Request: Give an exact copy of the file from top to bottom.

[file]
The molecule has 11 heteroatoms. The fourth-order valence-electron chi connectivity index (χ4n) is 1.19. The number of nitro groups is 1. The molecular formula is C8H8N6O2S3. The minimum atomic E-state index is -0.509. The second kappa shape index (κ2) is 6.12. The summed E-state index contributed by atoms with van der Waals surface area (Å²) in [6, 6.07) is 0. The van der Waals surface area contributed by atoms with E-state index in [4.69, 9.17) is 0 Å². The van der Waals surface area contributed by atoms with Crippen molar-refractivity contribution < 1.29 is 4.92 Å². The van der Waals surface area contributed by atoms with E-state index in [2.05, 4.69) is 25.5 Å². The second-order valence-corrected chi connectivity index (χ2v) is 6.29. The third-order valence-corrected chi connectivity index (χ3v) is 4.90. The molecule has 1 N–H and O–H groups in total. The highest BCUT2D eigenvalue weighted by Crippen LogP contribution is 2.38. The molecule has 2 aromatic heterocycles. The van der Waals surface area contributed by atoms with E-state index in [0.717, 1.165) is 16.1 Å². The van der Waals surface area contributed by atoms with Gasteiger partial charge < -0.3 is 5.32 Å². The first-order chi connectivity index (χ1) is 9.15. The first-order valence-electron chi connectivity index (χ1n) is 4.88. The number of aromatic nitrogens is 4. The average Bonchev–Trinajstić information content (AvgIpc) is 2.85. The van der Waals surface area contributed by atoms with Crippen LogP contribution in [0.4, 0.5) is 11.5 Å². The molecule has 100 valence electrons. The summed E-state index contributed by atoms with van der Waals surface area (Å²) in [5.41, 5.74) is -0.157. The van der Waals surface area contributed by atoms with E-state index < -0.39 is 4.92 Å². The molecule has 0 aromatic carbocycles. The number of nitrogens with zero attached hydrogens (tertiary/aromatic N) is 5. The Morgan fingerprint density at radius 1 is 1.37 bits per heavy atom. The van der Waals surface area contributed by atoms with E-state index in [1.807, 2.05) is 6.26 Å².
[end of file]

The molecule has 11 heteroatoms. The fourth-order valence-electron chi connectivity index (χ4n) is 1.19. The number of nitro groups is 1. The molecular formula is C8H8N6O2S3. The minimum atomic E-state index is -0.509. The second kappa shape index (κ2) is 6.12. The summed E-state index contributed by atoms with van der Waals surface area (Å²) in [6, 6.07) is 0. The van der Waals surface area contributed by atoms with E-state index in [4.69, 9.17) is 0 Å². The van der Waals surface area contributed by atoms with Crippen molar-refractivity contribution < 1.29 is 4.92 Å². The van der Waals surface area contributed by atoms with E-state index in [2.05, 4.69) is 25.5 Å². The second-order valence-corrected chi connectivity index (χ2v) is 6.29. The third-order valence-corrected chi connectivity index (χ3v) is 4.90. The molecule has 1 N–H and O–H groups in total. The highest BCUT2D eigenvalue weighted by Crippen LogP contribution is 2.38. The molecule has 2 aromatic heterocycles. The van der Waals surface area contributed by atoms with E-state index in [0.717, 1.165) is 16.1 Å². The van der Waals surface area contributed by atoms with Gasteiger partial charge < -0.3 is 5.32 Å². The first-order chi connectivity index (χ1) is 9.15. The first-order valence-electron chi connectivity index (χ1n) is 4.88. The number of aromatic nitrogens is 4. The average Bonchev–Trinajstić information content (AvgIpc) is 2.85. The van der Waals surface area contributed by atoms with Crippen LogP contribution in [0.4, 0.5) is 11.5 Å². The molecule has 100 valence electrons. The summed E-state index contributed by atoms with van der Waals surface area (Å²) in [5.41, 5.74) is -0.157. The van der Waals surface area contributed by atoms with E-state index < -0.39 is 4.92 Å². The molecule has 0 aromatic carbocycles. The number of nitrogens with zero attached hydrogens (tertiary/aromatic N) is 5. The Morgan fingerprint density at radius 1 is 1.37 bits per heavy atom. The van der Waals surface area contributed by atoms with E-state index in [1.807, 2.05) is 6.26 Å².